Finally, there are some questions about what goes into the cells. These aren’t directly the focus of KBI either, but I have some views on them. I’m tempted by the view that one can write v into a cell as its value iff the agent knows that the relative, relevant payout of that cell is v. Why relative? Because all utilities are relative to some choice of baseline. Why relevant? Because how well one’s life goes after choosing an action is obviously unknowable in many important ways. Still, one can know how well things will go in a localised region around the decision, and if we’ve set the table up correctly, other outcomes will be independent enough of what we’ve done.
(Why can’t we just put expected values in the cells? Given an expected utility maximising decision theory, all that matters is that we put the right expected values in. The problem is that thinking about decision tables that way begs the question against those heterodox decision theorists, like say Lara Buchak, who reject expected utility maximisation. I’m a (reluctant) advocate of orthodox decision theory, but I don’t think we should conceptualise decision tables in a way that begs the question against our heterodox friends.)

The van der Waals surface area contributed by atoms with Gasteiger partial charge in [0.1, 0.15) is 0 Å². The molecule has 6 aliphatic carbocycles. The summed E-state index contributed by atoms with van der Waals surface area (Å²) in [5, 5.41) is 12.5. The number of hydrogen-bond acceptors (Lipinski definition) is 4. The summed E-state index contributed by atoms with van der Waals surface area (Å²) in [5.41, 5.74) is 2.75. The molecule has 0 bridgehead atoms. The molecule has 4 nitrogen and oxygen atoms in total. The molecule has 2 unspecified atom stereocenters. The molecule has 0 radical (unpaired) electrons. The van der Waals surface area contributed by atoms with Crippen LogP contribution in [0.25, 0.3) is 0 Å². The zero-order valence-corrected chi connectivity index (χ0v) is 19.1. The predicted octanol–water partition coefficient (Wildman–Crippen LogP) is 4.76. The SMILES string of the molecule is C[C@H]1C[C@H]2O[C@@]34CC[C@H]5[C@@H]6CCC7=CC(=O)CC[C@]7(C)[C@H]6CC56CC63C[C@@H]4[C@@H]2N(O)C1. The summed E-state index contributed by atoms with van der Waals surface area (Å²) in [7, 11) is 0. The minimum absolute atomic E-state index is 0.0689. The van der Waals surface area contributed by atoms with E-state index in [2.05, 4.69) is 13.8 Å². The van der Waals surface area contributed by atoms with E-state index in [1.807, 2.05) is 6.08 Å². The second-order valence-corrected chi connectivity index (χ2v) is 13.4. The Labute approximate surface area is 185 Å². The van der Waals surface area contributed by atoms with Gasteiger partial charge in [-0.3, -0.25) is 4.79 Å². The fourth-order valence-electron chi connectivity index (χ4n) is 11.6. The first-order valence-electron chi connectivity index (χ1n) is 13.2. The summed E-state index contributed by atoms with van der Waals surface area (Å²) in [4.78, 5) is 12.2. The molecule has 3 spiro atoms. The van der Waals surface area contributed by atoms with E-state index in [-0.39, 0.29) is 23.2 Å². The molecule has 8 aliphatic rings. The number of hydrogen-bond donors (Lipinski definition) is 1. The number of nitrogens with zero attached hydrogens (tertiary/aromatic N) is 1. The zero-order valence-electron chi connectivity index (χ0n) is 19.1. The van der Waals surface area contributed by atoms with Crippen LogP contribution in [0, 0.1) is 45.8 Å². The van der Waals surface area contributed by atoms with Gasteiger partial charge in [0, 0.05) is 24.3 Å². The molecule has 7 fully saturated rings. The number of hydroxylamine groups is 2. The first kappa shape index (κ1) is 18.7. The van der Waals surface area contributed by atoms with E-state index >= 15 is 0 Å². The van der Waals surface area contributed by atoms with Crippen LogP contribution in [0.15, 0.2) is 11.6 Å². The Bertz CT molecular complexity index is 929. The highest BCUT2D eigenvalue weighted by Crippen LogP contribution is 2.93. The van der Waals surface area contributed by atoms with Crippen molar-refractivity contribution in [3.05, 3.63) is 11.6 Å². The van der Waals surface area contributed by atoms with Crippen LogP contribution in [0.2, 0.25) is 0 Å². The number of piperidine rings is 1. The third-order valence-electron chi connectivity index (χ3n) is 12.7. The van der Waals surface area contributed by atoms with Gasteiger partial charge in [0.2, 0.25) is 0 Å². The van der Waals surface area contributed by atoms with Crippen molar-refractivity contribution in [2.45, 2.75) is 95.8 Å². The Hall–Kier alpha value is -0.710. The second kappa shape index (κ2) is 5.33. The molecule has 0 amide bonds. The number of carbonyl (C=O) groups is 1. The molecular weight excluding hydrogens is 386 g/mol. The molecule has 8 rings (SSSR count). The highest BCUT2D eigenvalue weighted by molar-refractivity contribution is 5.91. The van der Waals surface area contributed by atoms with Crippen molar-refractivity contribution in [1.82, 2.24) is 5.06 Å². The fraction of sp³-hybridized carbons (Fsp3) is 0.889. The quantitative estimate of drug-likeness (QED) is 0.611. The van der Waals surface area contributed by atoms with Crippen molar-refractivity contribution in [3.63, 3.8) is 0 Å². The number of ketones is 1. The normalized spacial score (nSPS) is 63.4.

So knowledge matters for decision theory. It also matters for game theory, though the relationship there might be a little less clear. (When we’re thinking about states of the world that are individuated by other actions another player might make, should we use our criteria for row addition/division, or our criteria for column addition/division? I think this question is close to the heart of the debate about the relationship between game theory and decision theory.)
As I said, I had hoped this was clear in the original paper. But maybe it wasn’t, so I’ve tried a different way of stating it here.
There’s another thing though which Hetherington says which I found more perplexing.